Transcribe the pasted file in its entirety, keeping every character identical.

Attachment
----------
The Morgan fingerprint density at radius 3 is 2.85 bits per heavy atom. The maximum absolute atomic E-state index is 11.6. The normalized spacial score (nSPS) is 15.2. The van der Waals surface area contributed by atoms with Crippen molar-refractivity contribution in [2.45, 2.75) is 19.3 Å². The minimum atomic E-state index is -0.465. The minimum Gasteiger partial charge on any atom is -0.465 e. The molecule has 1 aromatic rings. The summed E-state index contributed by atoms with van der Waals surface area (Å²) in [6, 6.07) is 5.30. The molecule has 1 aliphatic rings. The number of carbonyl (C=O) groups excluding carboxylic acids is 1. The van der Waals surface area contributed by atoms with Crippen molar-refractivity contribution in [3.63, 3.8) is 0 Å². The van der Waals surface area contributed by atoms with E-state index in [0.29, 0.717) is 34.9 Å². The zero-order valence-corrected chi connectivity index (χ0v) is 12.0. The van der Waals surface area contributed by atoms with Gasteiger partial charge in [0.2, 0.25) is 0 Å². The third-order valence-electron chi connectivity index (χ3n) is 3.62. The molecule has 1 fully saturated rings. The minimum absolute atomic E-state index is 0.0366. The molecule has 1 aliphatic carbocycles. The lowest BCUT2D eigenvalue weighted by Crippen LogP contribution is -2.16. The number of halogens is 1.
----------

The Morgan fingerprint density at radius 3 is 2.85 bits per heavy atom. The maximum absolute atomic E-state index is 11.6. The normalized spacial score (nSPS) is 15.2. The van der Waals surface area contributed by atoms with Crippen molar-refractivity contribution in [2.45, 2.75) is 19.3 Å². The minimum atomic E-state index is -0.465. The minimum Gasteiger partial charge on any atom is -0.465 e. The molecule has 1 aromatic rings. The summed E-state index contributed by atoms with van der Waals surface area (Å²) in [6, 6.07) is 5.30. The molecule has 1 aliphatic rings. The number of carbonyl (C=O) groups excluding carboxylic acids is 1. The van der Waals surface area contributed by atoms with Crippen molar-refractivity contribution in [3.63, 3.8) is 0 Å². The van der Waals surface area contributed by atoms with E-state index in [0.29, 0.717) is 34.9 Å². The zero-order valence-corrected chi connectivity index (χ0v) is 12.0. The van der Waals surface area contributed by atoms with Gasteiger partial charge in [0.2, 0.25) is 0 Å². The third-order valence-electron chi connectivity index (χ3n) is 3.62. The molecule has 1 fully saturated rings. The minimum absolute atomic E-state index is 0.0366. The molecule has 1 aliphatic carbocycles. The lowest BCUT2D eigenvalue weighted by Crippen LogP contribution is -2.16. The number of halogens is 1.